Former Alaska Gov. Sarah Palin had harsh words for the “lamestream media” and the liberal left as gave an enthusiastic speech rallying voters for GOP congressional candidate Vaughn Ward in Boise today. “The left and some of the lamestream media, they can really play dirty sometimes, trust me on this one, I know this one,” Palin told a crowd of about 1,500 at the Qwest Arena in downtown Boise, who punctuated her speech with applause and cheers but remained seated until its end. Ward, who headed the McCain-Palin presidential campaign in Nevada in 2008, is facing state Rep. Raul Labrador, R-Eagle, in Idaho’s primary election on Tuesday for a chance to challenge freshman Democratic Congressman Walt Minnick; you can read my full story here at spokesman.com.
“I like those bumper stickers that say, ‘You can keep the change,’” Sarah Palin told the crowd in Boise. She called Vaughn Ward “the real deal,” saying he’s pro-gun and pro-life. “Vaughn has been courageous enough to serve our country and fight for you, fight for all Americans, serving in the Iraq war,” she said. “Those are the qualities we need in leaders today who like Vaughn can go to Washington and take back a majority for common-sense conservatives, who understand the constitution, and they understand that freedom isn’t free, freedom is a God-given right and is worth fighting for.” That won Palin a loud cheer and round of applause.
State Superintendent of Schools Tom Luna is the next speaker at the Ward-Palin rally, starting by talking about the importance of education. Then he said, “Folks, if we’re going to keep the promise to the rising generation, then we have to put an end to the insanity in Washington, D.C. … We must hold all politicians accountable and we must hold all political parties accountable.” He garnered cheers and applause.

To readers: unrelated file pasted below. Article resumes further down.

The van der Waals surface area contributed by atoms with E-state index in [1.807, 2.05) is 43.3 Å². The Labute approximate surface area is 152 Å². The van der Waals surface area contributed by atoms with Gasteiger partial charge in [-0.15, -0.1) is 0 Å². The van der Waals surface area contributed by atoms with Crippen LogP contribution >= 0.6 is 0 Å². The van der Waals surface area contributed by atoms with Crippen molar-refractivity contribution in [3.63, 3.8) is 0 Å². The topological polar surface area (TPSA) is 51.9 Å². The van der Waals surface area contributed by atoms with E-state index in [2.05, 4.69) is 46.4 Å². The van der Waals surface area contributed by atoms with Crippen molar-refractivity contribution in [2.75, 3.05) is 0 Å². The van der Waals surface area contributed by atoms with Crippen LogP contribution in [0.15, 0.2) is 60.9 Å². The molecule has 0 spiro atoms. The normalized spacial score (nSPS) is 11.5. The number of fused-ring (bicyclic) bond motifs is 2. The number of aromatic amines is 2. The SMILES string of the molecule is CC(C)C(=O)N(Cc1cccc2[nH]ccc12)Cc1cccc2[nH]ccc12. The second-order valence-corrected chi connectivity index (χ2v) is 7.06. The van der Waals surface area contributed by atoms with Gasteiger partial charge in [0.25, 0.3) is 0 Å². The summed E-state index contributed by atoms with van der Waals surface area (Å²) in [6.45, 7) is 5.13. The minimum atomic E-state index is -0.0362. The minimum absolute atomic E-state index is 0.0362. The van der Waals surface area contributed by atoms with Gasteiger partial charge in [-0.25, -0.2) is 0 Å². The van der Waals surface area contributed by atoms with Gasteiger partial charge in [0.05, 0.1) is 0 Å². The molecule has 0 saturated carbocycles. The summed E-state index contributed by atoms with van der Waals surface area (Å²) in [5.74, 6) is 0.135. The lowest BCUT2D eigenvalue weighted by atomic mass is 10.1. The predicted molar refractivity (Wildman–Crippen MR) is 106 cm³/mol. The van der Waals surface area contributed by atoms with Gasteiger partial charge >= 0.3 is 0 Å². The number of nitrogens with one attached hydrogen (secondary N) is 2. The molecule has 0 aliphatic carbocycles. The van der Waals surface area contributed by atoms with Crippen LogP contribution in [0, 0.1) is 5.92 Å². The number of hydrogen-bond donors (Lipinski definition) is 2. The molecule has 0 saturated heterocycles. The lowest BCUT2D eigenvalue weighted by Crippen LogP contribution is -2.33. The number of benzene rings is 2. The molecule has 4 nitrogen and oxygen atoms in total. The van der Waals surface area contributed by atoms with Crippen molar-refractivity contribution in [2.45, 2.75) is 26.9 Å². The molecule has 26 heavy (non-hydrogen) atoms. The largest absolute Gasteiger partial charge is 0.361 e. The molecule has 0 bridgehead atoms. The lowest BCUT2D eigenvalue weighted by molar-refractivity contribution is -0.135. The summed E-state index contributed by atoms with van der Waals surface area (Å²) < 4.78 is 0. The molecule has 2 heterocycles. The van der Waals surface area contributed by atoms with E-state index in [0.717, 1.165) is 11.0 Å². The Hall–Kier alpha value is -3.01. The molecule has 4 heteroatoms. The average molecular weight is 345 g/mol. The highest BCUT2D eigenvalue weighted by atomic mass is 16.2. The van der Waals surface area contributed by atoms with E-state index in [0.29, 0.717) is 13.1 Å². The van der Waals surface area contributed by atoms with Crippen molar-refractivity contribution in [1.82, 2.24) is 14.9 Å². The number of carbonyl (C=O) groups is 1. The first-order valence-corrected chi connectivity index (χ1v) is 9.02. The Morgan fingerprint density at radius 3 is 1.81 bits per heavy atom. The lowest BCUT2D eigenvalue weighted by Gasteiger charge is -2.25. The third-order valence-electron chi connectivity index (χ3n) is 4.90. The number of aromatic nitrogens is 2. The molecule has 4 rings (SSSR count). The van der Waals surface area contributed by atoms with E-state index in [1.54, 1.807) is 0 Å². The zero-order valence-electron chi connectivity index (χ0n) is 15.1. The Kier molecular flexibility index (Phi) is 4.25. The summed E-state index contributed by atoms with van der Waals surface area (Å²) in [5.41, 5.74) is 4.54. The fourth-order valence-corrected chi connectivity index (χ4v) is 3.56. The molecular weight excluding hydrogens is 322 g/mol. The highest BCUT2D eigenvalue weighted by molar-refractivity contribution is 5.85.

The Ward campaign is estimating there are 1,500 people at the rally, which is starting now with state Sen. John McGee, R-Caldwell, taking the podium. “Canyon County is Vaughn Ward country,” he declared; Canyon County is where McGee is from, though the rally is taking place in Boise, which is in Ada County. “This is the most Republican state in the union and it’s time to send a Republican back to represent us in the 1st Congressional District,” McGee said; he then introduced former Idaho Secretary of State Pete Cenarrusa to lead the pledge of allegiance, which was followed by an invocation.
There now appear to be nearly 400 people sitting in the free seats in the risers around the floor of the Qwest Arena for the Sarah Palin-Vaughn Ward rally, and another 650 or so in the $10 seats on the floor, for a total of between 1,000 and 1,100. The word is that both Ward and Palin are now in the building; the band just led a Ward sign-waving chorus to the lyrics, “Go Vaughn Ward,” and then wrapped up.